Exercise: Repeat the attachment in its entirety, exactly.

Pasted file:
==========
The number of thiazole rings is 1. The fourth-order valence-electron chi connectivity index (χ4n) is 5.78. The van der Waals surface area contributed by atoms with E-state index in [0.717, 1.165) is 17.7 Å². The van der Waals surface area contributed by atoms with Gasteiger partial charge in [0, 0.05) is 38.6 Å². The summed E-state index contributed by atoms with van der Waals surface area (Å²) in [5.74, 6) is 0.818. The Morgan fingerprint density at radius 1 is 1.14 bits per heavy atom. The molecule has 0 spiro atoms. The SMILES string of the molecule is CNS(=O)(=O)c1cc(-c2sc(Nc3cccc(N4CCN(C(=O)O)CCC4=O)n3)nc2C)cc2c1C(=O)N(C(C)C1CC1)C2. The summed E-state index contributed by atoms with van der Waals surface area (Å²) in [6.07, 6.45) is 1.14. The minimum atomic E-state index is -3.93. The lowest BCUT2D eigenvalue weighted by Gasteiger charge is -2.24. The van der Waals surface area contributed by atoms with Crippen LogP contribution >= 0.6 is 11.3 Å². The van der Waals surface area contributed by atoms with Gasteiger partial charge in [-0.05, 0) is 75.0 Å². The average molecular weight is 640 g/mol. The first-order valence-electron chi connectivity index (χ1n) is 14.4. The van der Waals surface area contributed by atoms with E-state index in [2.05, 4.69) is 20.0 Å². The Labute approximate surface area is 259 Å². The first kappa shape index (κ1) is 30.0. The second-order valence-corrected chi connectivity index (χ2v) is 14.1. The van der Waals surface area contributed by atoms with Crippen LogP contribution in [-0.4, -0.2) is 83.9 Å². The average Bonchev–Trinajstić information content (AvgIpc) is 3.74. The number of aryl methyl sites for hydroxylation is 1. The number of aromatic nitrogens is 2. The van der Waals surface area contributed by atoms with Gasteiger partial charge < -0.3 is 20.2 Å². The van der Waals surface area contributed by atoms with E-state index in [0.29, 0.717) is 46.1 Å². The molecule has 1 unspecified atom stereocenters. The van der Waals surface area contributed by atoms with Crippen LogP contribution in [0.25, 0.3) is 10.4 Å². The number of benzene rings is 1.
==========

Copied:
The number of thiazole rings is 1. The fourth-order valence-electron chi connectivity index (χ4n) is 5.78. The van der Waals surface area contributed by atoms with E-state index in [0.717, 1.165) is 17.7 Å². The van der Waals surface area contributed by atoms with Gasteiger partial charge in [0, 0.05) is 38.6 Å². The summed E-state index contributed by atoms with van der Waals surface area (Å²) in [5.74, 6) is 0.818. The Morgan fingerprint density at radius 1 is 1.14 bits per heavy atom. The molecule has 0 spiro atoms. The SMILES string of the molecule is CNS(=O)(=O)c1cc(-c2sc(Nc3cccc(N4CCN(C(=O)O)CCC4=O)n3)nc2C)cc2c1C(=O)N(C(C)C1CC1)C2. The summed E-state index contributed by atoms with van der Waals surface area (Å²) in [6.07, 6.45) is 1.14. The minimum atomic E-state index is -3.93. The lowest BCUT2D eigenvalue weighted by Gasteiger charge is -2.24. The van der Waals surface area contributed by atoms with Crippen LogP contribution >= 0.6 is 11.3 Å². The van der Waals surface area contributed by atoms with Gasteiger partial charge in [-0.05, 0) is 75.0 Å². The average molecular weight is 640 g/mol. The first-order valence-electron chi connectivity index (χ1n) is 14.4. The van der Waals surface area contributed by atoms with E-state index in [2.05, 4.69) is 20.0 Å². The Labute approximate surface area is 259 Å². The first kappa shape index (κ1) is 30.0. The second-order valence-corrected chi connectivity index (χ2v) is 14.1. The van der Waals surface area contributed by atoms with Crippen LogP contribution in [-0.4, -0.2) is 83.9 Å². The average Bonchev–Trinajstić information content (AvgIpc) is 3.74. The number of aryl methyl sites for hydroxylation is 1. The number of aromatic nitrogens is 2. The van der Waals surface area contributed by atoms with Gasteiger partial charge < -0.3 is 20.2 Å². The van der Waals surface area contributed by atoms with E-state index in [0.29, 0.717) is 46.1 Å². The molecule has 1 unspecified atom stereocenters. The van der Waals surface area contributed by atoms with Crippen LogP contribution in [0.25, 0.3) is 10.4 Å². The number of benzene rings is 1.